- Uses an alternative version of your product in the advertised product category—the company wants to upsellStrategy companies use to get customers to buy a more expensive version of its product. customers (get them to buy a more expensive version of its product) or migrate them to future product variants.
- Uses the advertised product—the company wants to increase the frequency or volume of purchases or reinforce brand loyalty.
- Value: The product reaches price-sensitive customers by being low cost. An example would be Wal-Mart’s “Every Day Low Prices.” Companies often create subbrands to create distinctive positioning for the brand based on price. The Gap, for example, is a mid-price clothing store, while its sister company Banana Republic is a higher-priced clothing store, and Old Navy is the value-priced offering. Similarly, Volkswagen’s Skoda brand is known as the low-cost car brand.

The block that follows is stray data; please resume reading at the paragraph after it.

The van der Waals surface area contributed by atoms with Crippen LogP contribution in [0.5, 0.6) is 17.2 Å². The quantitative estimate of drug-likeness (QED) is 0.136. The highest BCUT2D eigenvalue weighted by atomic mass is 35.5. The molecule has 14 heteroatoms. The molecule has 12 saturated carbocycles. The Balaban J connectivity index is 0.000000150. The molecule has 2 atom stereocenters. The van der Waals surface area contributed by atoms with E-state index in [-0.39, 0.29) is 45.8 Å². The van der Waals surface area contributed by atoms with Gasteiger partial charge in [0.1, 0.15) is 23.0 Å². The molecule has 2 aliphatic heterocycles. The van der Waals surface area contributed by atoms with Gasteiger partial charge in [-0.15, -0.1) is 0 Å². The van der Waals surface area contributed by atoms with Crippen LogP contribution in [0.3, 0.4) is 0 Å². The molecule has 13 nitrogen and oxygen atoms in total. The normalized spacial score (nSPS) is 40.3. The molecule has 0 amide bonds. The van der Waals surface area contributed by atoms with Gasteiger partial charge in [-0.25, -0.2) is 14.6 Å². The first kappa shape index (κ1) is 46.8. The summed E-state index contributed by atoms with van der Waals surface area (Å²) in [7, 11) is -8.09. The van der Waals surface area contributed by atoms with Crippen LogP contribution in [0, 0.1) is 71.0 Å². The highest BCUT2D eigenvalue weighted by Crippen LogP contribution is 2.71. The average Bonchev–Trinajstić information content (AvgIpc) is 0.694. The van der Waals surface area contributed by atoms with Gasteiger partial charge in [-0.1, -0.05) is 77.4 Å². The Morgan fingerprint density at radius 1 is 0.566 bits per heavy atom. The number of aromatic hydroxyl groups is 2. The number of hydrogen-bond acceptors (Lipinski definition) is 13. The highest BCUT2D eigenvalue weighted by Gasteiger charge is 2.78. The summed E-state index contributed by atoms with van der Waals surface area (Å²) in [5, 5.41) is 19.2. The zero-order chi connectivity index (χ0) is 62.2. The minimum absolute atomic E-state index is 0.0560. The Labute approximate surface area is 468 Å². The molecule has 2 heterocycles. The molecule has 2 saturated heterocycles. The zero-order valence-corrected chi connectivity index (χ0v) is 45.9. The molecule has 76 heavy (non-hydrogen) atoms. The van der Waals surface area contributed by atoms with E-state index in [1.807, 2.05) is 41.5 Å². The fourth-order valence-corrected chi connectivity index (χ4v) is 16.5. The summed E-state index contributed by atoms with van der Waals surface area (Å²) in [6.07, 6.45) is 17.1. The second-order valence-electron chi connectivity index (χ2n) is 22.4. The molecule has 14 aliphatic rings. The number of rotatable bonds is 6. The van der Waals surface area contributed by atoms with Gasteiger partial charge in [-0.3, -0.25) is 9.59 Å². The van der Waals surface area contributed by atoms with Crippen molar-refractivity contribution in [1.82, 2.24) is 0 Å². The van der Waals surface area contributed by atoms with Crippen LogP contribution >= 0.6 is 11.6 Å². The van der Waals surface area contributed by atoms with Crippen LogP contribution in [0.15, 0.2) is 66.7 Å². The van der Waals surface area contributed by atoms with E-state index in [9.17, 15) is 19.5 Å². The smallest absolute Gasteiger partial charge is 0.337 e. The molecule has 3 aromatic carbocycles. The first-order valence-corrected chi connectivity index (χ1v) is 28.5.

Whether you pay $9 or $99 for a pair of jeans depends upon the positioning dimensions of the product.
© 2010 Jupiterimages Corporation
- Performance: The product is high performing on one or more dimensions that the target audience seeks. For example, if you focus on a lifestyle or design positionAppealing to the customer who values the social or aesthetic statement a brand makes—and often what others will think about him or her after the purchase., you appeal to the customer who values the social or aesthetic statement a brand makes—and often what others will think about him or her after the purchase. For example, Chanel is a designer-led luxury brand. The company has identified a new group of customers it wants to target. Chanel calls the group “new wealth”—women who have acquired a significant amount of money at an earlier age than previous generations. These women, with a net worth of over $1 million, have more cutting-edge fashion tastes. When Chanel CEO Maureen Chiquet strategizes about launching a new perfume to appeal to this customer segment, her watchword is exclusivity. “Let’s not be thinking about how big we can make this,” she tells her team, “but how exclusive and special you can keep it.”Robert Berner, “Chanel’s American in Paris,” BusinessWeek, January 21, 2007, 70–71.
- Functional: Solves a specific problem or accomplishes a specific goal for the customer. Tide-to-Go®, for example, solves the problem of removing a stain when there’s no time to launder the garment.